|Publication number||US5578680 A|
|Application number||US 08/121,880|
|Publication date||Nov 26, 1996|
|Filing date||Sep 17, 1993|
|Priority date||Sep 17, 1992|
|Also published as||DE69323824D1, DE69323824T2, EP0588563A1, EP0588563B1|
|Publication number||08121880, 121880, US 5578680 A, US 5578680A, US-A-5578680, US5578680 A, US5578680A|
|Inventors||Takao Ando, Katsura Gohda, Eiji Ichihara, Hiroshi Itayama|
|Original Assignee||Sanyo Chemical Industries, Ltd.|
|Export Citation||BiBTeX, EndNote, RefMan|
|Patent Citations (28), Non-Patent Citations (2), Referenced by (25), Classifications (37), Legal Events (5)|
|External Links: USPTO, USPTO Assignment, Espacenet|
1. Field of the Invention
This invention relates to vibration-absorbing elastomeric composites, having improved vibration-damping properties, particularly, those used for the purpose of accelerating damping of vibration and decreasing amplitude in various apparatuses, equipments or devices, vehicles and so on.
2. Description of the Prior Art
Heretofore, as vibration dampers (or vibration insulators), there have been known those comprising polymers, such as natural rubber, butadiene rubber, isoprene rubber, butyl rubber, ethylene-vinyl acetate copolymer, epoxy resin, vinyl chloride resin, or blend of these (for instance JPN Patent Lay-open Nos. 227452/1990, 283738/1990 and 759/1991), and those comprising these polymers containing dispersed therein inorganic particles, such as graphite, calcium carbonate, iron oxides, carbon black, mica and the like (for example JPN Patent Lay-open No.227452/1990).
These vibration dampers, however, have drawbacks, such that vibration-damping properties are not satisfied because of insufficient damping capacity, effective temperature range remote from room temperature, or narrow effective temperature range; and that their uses are restricted because of poor moldability, or insufficient rigidity and poor shape retention, when they are molded into rubber components to be assembled to structures or machines.
It is an object of the present invention to provide a vibration-absorbing elastomeric composite having improved damping properties.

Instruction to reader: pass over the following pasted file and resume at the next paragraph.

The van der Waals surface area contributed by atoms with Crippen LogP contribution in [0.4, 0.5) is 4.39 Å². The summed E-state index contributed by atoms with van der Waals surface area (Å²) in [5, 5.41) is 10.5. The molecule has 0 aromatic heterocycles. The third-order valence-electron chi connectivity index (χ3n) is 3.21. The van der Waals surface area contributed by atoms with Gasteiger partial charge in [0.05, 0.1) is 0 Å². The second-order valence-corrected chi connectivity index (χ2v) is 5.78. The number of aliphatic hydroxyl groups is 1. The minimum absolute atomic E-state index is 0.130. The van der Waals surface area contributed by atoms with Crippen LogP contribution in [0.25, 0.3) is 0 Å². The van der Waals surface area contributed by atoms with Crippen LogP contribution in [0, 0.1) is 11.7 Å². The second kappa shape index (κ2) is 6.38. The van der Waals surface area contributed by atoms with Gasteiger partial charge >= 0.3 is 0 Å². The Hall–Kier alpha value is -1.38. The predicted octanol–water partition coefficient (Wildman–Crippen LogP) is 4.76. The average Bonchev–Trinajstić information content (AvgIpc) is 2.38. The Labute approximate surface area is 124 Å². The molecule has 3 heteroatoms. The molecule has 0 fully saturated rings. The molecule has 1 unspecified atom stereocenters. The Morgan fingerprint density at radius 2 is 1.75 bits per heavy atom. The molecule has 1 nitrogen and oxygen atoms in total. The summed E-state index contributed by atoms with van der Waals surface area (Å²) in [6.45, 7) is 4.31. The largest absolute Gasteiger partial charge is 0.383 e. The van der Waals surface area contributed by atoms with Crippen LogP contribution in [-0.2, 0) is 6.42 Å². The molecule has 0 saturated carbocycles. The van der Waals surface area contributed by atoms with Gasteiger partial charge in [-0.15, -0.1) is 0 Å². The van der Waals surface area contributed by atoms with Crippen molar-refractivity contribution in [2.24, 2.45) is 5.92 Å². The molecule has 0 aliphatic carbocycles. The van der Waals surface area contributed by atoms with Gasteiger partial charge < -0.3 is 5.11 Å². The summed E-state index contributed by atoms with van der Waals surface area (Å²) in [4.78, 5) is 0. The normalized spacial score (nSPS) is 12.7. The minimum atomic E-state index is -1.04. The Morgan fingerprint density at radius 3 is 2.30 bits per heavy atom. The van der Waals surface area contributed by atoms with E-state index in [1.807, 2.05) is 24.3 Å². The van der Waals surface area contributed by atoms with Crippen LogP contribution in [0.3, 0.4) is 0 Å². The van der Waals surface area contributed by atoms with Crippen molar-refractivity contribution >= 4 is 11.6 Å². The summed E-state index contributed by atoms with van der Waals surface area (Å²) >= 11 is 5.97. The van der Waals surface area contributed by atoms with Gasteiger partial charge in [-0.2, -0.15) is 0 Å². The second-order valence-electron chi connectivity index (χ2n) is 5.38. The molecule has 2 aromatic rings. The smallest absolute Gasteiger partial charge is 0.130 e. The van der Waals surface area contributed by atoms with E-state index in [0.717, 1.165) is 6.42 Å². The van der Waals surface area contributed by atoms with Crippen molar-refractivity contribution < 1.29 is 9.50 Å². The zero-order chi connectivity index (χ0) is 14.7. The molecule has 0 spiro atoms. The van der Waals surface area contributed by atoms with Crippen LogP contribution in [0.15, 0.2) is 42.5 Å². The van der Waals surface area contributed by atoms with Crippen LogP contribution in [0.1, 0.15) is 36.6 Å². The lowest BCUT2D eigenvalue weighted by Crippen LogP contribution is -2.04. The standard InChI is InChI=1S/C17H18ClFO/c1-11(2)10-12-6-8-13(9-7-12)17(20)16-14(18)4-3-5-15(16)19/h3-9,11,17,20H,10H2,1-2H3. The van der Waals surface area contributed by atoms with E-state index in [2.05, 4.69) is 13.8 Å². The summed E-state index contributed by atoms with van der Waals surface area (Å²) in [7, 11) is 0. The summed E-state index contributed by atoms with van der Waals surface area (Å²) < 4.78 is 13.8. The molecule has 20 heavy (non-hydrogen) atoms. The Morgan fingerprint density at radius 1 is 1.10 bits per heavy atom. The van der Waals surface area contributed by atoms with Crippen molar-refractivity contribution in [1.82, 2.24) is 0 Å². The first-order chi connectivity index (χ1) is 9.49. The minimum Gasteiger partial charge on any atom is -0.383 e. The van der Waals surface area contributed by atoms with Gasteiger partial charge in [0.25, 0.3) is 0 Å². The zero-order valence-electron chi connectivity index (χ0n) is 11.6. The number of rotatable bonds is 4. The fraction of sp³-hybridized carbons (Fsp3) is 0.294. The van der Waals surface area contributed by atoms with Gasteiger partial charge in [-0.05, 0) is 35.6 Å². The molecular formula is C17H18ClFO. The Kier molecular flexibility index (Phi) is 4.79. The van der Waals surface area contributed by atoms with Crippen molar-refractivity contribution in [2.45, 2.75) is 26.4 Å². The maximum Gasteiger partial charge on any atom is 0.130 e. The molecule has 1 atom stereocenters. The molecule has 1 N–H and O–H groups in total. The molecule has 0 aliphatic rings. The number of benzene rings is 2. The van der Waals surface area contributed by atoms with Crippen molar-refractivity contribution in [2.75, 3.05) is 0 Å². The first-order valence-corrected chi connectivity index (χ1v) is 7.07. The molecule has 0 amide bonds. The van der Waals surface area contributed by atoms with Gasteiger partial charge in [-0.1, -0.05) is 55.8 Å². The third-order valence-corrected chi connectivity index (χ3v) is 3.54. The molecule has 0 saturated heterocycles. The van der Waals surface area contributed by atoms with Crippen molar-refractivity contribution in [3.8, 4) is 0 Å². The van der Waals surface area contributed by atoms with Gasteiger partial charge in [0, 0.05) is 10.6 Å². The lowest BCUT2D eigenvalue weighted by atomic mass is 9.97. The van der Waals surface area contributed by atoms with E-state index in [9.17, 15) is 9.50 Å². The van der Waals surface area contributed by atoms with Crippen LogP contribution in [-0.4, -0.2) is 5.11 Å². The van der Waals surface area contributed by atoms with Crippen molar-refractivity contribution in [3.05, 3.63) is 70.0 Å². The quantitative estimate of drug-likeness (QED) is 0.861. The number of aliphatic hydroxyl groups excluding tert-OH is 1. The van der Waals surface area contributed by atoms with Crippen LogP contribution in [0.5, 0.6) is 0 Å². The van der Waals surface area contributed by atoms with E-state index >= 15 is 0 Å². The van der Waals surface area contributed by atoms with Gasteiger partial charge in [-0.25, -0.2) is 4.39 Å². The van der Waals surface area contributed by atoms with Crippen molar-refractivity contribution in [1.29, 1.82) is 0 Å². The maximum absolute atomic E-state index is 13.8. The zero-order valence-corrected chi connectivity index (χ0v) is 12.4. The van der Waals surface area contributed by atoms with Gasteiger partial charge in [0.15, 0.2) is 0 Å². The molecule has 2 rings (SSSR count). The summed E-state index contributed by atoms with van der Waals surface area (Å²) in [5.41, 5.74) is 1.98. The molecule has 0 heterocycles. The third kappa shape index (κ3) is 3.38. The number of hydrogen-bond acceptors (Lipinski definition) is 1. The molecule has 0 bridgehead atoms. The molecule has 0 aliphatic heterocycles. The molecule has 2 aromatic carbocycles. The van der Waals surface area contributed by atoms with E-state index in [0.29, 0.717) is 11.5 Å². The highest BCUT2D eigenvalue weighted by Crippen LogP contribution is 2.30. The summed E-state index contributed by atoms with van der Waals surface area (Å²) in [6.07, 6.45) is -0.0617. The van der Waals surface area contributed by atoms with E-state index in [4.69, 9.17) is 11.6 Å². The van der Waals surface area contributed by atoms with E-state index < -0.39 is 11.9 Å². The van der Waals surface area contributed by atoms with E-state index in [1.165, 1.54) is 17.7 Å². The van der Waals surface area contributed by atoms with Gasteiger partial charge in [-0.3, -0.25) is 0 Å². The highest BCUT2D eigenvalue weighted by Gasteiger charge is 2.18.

It is another object of this invention to provide a vibration-absorbing elastomeric composite effective over a wide temperature range including room temperature.
It is still another object of the invention to provide a vibration-absorbing elastomeric composite having improved moldability and enough rigidity to be formed into molded products.
It is yet another object of the invention to provide a vibration damper or vibration insulator and a vibration-deadened component or member, having improved damping properties.
Briefly, these and other objects of the present invention as hereinafter will become more readily apparent have been attained broadly by a vibration-absorbing elastomeric composite, which comprises
(A) 10-60% by weight of at least one thermoplastic resin and
(B) 90-40% by weight of a polyurethane resin, prepared by reacting a polyisocyanate with a polyol insitu in a melted thermoplastic resin (A);
wherein said polyurethane has a nitrogen atom content of at least 3% and has a solubility parameter which is higher by at least 2.5 than that of said thermoplastic resin.
(A) Thermoplastic resin
Suitable examples of the thermoplastic resin (A) include olefinic polymers, ethylene-unsaturated ester copolymers and natural rubbers.
Suitable olefinic polymers include (co)polymers (polymers and copolymers; similar expressions are used hereinafter) of monoethylenically unsaturated hydrocarbon and/or diene, for example, olefins containing 2 to 30 carbon atoms (such as ethylene, propylene, butene-1, isobutene, and C5-30 α-olefins written in U.S. Pat. No. 4,931,483), styrene and homoloques thereof (such as C1-18 alkyl-substituted styrenes), and dienes (such as butadiene and isoprene). Illustrative of olefinic polymers are (co)polymers of monoethylenically unsaturated hydrocarbon(s), for example, ethylene-α-olefin (C3-30) copolymers (such as ethylene-propylene copolymer and ethylene-butene-1 copolymer) and polyisobutylene, (co)polymers of diene(s), such as synthetics polyisoprene and polybutadiene, and (co)polymers of monoethylenically unsaturated hydrocarbon with diene, such as isobutylene-isoprene copolymer, EPDM (ethylene-propylene-diene terpolymers) and styrene-diene copolymers.
Suitable ethylene-unsaturated ester copolymers ethylene-unsaturated acid copolymers include, for example, copolymers of ethylene with vinyl esters (such as vinyl acetate, vinyl propionate and vinyl butyrate), unsaturated carboxylic acids [such as (meth)acrylic, ethacrylic, crotonic, sorbic, maleic, fumaric, itaconic and sinnamic acids], and/or esters (such as C1-18 alkyl esters) of these unsaturated acids [such as methyl, ethyl, n- and i- propyl and butyl, n-octyl, 2-ethylhexyl, lauryl and stearyl (meth)acrylates].